A friend of mine recently complained about the very bad performance of the Internet connection over her family's LAN. Apparently the Internet connection worked normal most of the time but certain websites (Facebook for example) performed very badly and sometimes didn't work at all. Additionally, there seemed to be a massive overall drop of performance every evening which rendered the Internet nearly unusable.
Curious about the cause of these problems I monitored the network traffic visible to my machine for a while and discovered some suspicious traffic. Every minute a Windows 7 host broadcasted 12 NetBios Name Service packets (one packet/second) apparently asking for an ancient Windows XP machine that gets connected to the LAN (and Internet…) evey now and then. The packets looked like this:
12:52:37.567533 IP (tos 0x0, ttl 128, id 17406, offset 0, flags [none], proto UDP (17), length 78) 192.168.0.2.netbios-ns > 192.168.0.255.netbios-ns: [udp sum ok] >>> NBT UDP PACKET(137): QUERY; REQUEST; BROADCAST TrnID=0xBC60 OpCode=0 NmFlags=0x11 Rcode=0 QueryCount=1 AnswerCount=0 AuthorityCount=0 AddressRecCount=0 QuestionRecords: Name=HOSTNAME NameType=0x20 (Server) QuestionType=0x20 QuestionClass=0x1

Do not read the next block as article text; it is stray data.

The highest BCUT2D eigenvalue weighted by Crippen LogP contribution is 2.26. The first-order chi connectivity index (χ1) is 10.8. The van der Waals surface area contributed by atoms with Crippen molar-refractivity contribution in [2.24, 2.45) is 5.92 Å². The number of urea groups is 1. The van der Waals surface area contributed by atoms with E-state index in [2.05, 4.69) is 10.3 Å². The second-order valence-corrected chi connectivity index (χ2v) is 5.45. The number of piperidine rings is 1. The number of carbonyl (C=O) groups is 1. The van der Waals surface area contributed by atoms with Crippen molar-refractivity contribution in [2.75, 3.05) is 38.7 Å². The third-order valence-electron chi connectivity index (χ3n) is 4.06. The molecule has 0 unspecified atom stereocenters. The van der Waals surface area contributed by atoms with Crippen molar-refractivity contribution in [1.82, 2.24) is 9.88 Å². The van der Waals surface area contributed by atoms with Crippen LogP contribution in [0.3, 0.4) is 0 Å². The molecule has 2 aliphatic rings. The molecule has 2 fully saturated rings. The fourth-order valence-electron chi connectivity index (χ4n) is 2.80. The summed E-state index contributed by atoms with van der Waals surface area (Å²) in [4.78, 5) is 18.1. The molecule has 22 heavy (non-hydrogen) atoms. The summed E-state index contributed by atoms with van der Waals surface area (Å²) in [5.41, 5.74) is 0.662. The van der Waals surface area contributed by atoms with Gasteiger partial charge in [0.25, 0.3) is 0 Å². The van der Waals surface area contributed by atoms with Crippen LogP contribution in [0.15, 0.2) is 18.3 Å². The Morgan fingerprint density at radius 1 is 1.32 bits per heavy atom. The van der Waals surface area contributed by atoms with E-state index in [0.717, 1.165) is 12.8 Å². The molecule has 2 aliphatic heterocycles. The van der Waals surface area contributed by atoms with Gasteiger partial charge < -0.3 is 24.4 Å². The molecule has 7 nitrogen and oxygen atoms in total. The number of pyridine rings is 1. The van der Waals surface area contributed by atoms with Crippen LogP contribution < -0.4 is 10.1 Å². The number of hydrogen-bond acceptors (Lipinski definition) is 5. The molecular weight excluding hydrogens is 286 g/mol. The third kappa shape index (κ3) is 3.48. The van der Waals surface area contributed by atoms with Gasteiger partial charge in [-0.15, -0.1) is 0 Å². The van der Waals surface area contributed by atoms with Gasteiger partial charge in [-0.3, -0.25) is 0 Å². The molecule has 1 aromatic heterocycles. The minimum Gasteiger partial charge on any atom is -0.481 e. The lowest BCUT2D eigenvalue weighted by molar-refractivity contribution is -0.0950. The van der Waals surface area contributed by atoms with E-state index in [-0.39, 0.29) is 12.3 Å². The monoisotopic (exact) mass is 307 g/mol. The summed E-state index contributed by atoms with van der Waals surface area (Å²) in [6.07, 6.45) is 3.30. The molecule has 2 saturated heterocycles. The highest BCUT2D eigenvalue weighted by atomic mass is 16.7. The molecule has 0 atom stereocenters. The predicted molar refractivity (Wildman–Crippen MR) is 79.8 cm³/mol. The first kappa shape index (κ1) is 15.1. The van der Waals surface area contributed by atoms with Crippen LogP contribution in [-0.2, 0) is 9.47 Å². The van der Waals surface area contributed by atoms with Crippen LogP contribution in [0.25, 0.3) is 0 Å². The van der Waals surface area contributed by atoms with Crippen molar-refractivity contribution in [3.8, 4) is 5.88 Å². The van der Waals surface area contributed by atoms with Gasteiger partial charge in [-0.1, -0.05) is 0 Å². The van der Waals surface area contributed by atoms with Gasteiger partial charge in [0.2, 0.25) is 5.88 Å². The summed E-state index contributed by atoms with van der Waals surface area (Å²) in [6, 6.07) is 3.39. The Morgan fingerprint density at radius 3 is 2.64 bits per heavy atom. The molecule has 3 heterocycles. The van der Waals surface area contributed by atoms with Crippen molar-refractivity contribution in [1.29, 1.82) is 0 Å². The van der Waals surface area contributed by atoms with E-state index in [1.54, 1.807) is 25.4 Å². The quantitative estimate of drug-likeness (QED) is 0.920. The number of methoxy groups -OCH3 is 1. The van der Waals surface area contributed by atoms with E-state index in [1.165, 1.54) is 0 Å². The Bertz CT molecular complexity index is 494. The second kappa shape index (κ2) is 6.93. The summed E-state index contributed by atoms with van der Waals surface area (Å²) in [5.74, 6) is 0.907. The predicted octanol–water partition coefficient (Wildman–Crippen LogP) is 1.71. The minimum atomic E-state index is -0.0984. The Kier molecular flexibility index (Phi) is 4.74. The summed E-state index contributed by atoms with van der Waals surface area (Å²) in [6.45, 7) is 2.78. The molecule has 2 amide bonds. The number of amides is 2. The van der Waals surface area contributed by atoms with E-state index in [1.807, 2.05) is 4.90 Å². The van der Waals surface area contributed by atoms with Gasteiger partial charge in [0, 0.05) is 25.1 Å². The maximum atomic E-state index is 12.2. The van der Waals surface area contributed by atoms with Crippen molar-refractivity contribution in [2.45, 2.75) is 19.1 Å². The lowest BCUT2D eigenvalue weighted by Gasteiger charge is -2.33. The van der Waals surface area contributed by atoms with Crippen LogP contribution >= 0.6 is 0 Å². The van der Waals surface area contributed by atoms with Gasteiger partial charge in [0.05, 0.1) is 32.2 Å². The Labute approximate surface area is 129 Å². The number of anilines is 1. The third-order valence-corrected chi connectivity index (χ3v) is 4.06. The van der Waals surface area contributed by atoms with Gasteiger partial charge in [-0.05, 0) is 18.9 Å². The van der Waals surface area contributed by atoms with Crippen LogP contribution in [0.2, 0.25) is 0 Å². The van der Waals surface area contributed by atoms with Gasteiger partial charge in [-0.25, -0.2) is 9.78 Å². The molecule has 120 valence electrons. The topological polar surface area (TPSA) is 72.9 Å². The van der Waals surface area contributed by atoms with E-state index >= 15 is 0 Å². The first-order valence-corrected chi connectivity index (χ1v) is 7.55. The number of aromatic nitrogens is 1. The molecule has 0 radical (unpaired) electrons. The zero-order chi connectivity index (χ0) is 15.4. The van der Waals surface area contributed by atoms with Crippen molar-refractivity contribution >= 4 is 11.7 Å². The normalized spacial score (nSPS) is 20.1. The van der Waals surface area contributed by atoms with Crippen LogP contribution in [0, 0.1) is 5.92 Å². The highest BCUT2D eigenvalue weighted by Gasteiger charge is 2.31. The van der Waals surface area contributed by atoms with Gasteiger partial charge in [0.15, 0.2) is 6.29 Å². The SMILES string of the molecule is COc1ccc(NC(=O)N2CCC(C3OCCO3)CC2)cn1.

I've read that the NBNS is used by some malware but the Kaspersky anti virus software of the host sending these packets wasn't able to find anything malicious. Sadly I wasn't able to monitor the traffic of the whole network yet, especially after the performance drop in the evening.
Could this behavior be caused by malware that looks for vulnerable hosts in the network to infect them and/or activates itself at a specified time in the evening to cause heavy Internet traffic? Do you now malware like this and how to identify it? Or am I just paranoid and this is perfectly normal behavior (as you can say from more experience in how normal network traffic looks like)?